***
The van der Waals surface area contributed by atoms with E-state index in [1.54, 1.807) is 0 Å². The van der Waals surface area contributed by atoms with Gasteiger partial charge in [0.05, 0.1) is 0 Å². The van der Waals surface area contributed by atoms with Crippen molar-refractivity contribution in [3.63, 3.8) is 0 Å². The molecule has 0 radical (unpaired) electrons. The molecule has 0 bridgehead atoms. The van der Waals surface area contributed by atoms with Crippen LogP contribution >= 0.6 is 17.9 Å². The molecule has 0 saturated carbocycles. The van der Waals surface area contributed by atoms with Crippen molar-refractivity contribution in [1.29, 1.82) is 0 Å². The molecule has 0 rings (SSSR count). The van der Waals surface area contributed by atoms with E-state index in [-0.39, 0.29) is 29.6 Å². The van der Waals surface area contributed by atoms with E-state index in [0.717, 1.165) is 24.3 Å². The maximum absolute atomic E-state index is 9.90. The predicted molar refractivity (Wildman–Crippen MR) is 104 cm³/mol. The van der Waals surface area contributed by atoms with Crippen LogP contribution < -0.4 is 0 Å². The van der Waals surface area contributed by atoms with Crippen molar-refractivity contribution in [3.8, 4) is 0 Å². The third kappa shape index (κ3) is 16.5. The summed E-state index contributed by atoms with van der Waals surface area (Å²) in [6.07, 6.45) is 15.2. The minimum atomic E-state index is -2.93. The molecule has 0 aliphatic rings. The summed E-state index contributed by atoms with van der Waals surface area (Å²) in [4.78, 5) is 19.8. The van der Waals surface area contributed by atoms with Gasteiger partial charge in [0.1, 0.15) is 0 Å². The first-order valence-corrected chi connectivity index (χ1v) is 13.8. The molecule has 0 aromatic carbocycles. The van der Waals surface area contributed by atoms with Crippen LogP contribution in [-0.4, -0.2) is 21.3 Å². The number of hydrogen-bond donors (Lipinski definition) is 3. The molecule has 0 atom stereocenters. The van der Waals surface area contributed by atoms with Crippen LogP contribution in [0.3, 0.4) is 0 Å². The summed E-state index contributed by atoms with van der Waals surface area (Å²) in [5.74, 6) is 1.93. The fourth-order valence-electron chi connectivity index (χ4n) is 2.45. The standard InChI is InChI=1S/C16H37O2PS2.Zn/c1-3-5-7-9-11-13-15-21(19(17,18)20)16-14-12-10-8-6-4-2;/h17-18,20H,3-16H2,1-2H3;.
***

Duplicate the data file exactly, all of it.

The van der Waals surface area contributed by atoms with E-state index in [1.54, 1.807) is 0 Å². The van der Waals surface area contributed by atoms with Gasteiger partial charge in [0.05, 0.1) is 0 Å². The van der Waals surface area contributed by atoms with Crippen molar-refractivity contribution in [3.63, 3.8) is 0 Å². The molecule has 0 radical (unpaired) electrons. The molecule has 0 bridgehead atoms. The van der Waals surface area contributed by atoms with Crippen LogP contribution >= 0.6 is 17.9 Å². The molecule has 0 saturated carbocycles. The van der Waals surface area contributed by atoms with Crippen molar-refractivity contribution in [1.29, 1.82) is 0 Å². The molecule has 0 rings (SSSR count). The van der Waals surface area contributed by atoms with E-state index in [-0.39, 0.29) is 29.6 Å². The van der Waals surface area contributed by atoms with E-state index in [0.717, 1.165) is 24.3 Å². The maximum absolute atomic E-state index is 9.90. The predicted molar refractivity (Wildman–Crippen MR) is 104 cm³/mol. The van der Waals surface area contributed by atoms with Crippen LogP contribution < -0.4 is 0 Å². The van der Waals surface area contributed by atoms with Crippen molar-refractivity contribution in [3.8, 4) is 0 Å². The third kappa shape index (κ3) is 16.5. The summed E-state index contributed by atoms with van der Waals surface area (Å²) in [6.07, 6.45) is 15.2. The minimum atomic E-state index is -2.93. The molecule has 0 aliphatic rings. The summed E-state index contributed by atoms with van der Waals surface area (Å²) in [4.78, 5) is 19.8. The van der Waals surface area contributed by atoms with Gasteiger partial charge in [0.1, 0.15) is 0 Å². The first-order valence-corrected chi connectivity index (χ1v) is 13.8. The molecule has 0 aromatic carbocycles. The van der Waals surface area contributed by atoms with Crippen LogP contribution in [-0.4, -0.2) is 21.3 Å². The number of hydrogen-bond donors (Lipinski definition) is 3. The molecule has 0 atom stereocenters. The van der Waals surface area contributed by atoms with Crippen LogP contribution in [0.3, 0.4) is 0 Å². The summed E-state index contributed by atoms with van der Waals surface area (Å²) in [5.74, 6) is 1.93. The fourth-order valence-electron chi connectivity index (χ4n) is 2.45. The standard InChI is InChI=1S/C16H37O2PS2.Zn/c1-3-5-7-9-11-13-15-21(19(17,18)20)16-14-12-10-8-6-4-2;/h17-18,20H,3-16H2,1-2H3;.